Kanchanaburi, Thailand

The site of the infamous Bridge over the River Kwai. lies 80 miles west of Bangkok. During World War II the Japanese wanted a rail supply link between Thailand and Burma. Engineers estimated it would take 5 years to build the 258 mile railway. The Japanese army had it completed in 16 months at the cost of the lives of 16,000 POWs and an estimated 100,000 civilian forced labourers who died from inhuman treatment, malnutrition and disease.



15 Aug 2000 - Kanchanaburi, Thailand

The end of the holiday was near. We had been to the paradise islands of Ko Samui and Ko Pha-Ngan but it was now time to return to Bangkok for our return flight back to London. Back in Bangkok we found a cheap hotel this time positioned in the middle of the Pat-Pong district and this one even came with its own 'massage parlour'. Neon, whores and pimps were all over the place but we had some food and an early night.

Hywel and I were still suffering the effects of food poisoning from Ko Samui but were getting our appetites back with a vengeance. At this point we just wanted to get back to blighty but we had also booked a trip to the bridge over the Kwai river the next morning and this necessitated an early night.

I can't say it enough but everything in this country has a price. We did look at going on an official trip to the bridge but instead asked the hotel reception if one of their people could take us - for a price. This price eventually turned out cheaper than the official trip and meant that we had our own personal chauffeur for the whole day who would go at our pace rather than the pace of a tour.

At the bridge I tried to imagine what it must have been like as a prisoner of the Japanese in World War II. The place was oppressive enough even for me who is in good health and was carrying a bottle of water. Its no surprise that working in these conditions while weak from hunger and thirst was so costly in human terms.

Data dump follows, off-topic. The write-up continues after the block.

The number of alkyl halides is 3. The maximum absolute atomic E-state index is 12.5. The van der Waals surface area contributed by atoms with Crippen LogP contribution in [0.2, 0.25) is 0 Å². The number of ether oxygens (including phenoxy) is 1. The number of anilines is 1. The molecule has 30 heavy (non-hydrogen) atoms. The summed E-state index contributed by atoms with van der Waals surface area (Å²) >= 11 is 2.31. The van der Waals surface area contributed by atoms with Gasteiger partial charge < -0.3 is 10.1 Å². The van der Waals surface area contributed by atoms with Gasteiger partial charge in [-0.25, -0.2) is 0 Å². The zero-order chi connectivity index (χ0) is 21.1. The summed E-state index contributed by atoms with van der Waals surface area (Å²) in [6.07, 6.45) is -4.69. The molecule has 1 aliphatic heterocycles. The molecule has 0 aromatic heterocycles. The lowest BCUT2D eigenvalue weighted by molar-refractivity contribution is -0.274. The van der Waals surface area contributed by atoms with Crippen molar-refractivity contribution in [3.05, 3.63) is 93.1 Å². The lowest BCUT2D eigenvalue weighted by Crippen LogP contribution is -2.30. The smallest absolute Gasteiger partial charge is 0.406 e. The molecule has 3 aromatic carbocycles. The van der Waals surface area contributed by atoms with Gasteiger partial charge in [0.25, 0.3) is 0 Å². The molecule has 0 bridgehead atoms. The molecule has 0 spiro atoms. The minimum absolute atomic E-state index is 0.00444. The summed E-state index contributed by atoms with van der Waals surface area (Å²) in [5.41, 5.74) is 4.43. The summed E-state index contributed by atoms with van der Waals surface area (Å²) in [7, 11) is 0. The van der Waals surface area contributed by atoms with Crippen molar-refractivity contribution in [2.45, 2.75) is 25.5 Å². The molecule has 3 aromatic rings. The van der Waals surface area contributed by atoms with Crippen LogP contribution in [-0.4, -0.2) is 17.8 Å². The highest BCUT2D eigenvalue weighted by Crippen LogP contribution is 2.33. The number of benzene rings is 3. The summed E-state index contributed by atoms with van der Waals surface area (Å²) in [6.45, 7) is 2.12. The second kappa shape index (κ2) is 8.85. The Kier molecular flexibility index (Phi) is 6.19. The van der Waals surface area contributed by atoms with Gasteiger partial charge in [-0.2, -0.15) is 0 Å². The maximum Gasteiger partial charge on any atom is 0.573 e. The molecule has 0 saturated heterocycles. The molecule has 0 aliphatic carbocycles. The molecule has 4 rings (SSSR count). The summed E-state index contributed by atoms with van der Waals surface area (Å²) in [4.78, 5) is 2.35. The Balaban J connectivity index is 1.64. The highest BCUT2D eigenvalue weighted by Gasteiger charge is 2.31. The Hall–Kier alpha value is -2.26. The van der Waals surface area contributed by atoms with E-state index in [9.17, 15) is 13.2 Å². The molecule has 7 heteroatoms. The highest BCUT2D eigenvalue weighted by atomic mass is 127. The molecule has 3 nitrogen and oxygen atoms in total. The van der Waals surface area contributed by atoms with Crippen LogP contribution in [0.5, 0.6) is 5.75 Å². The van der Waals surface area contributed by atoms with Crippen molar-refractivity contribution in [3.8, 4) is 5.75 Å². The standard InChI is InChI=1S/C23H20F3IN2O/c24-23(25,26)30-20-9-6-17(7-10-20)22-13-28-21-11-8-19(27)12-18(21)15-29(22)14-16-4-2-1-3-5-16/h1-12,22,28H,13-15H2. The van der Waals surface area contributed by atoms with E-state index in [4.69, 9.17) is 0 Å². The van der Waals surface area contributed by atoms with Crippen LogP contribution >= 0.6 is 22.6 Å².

Unlike the wooden one portrayed in the film of the same name. the bridge is an iron and concrete structure. It was bombed in 1945 but other than the reconstructed sections, it is as it was in World War II.

There is a museum here that isn't all that good. Its more a museum about war rather than a site to inform others what went on here. With a keen interest in military history I was rather unimpressed by the lack of accuracy of the descriptions of some of the items and photographs on display. However, I suppose its a good effort and a lot of people won't detect the errors. It serves it purpose as an anti-war museum well though and I suppose that this message is the only one that should matter.
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Kanchanaburi - The Bridge on the River Kwai

Kanchanaburi - The Bridge on the River Kwai

The Burma Railway, also known also as the Death Railway, the Thailand-Burma Railway and similar names, is a 415 km (258 mile) railway between Bangkok, Thailand and Rangoon, Burma (now Myanmar), built by the Empire of Japan during World War II, to support its forces in the Burma campaign.
Kanchanaburi - On the death railway

Kanchanaburi - On the death railway

Forced labour was used in its construction. About 200,000 Asian labourers and 60,000 Allied prisoners of war worked on the railway. Of these, around 100,000 Asian labourers and 16,000 Allied POWs died as a direct result of the project. The dead POWs included 6,318 British personnel, 2,815 Australians, 2,490 Dutch, about 356 Americans and some Canadians
Kanchanaburi - View of the repaired part of the bridge

Kanchanaburi - View of the repaired part of the bridge

The Allies made several attempts to destroy the bridge, but succeeded only in damaging them in their first attempts. On 2 April 1945, bombers destroyed it. During the attack, the Japanese forced prisoners to stand on the bridge as a human shield.

After the war, two squarish central sections were made in Japan to repair the bridge, and were donated to Thailand.
Kanchanaburi - Cruising the River Kwai

Kanchanaburi - Cruising the River Kwai

Tours can take passengers along the river for scenic view of the country.
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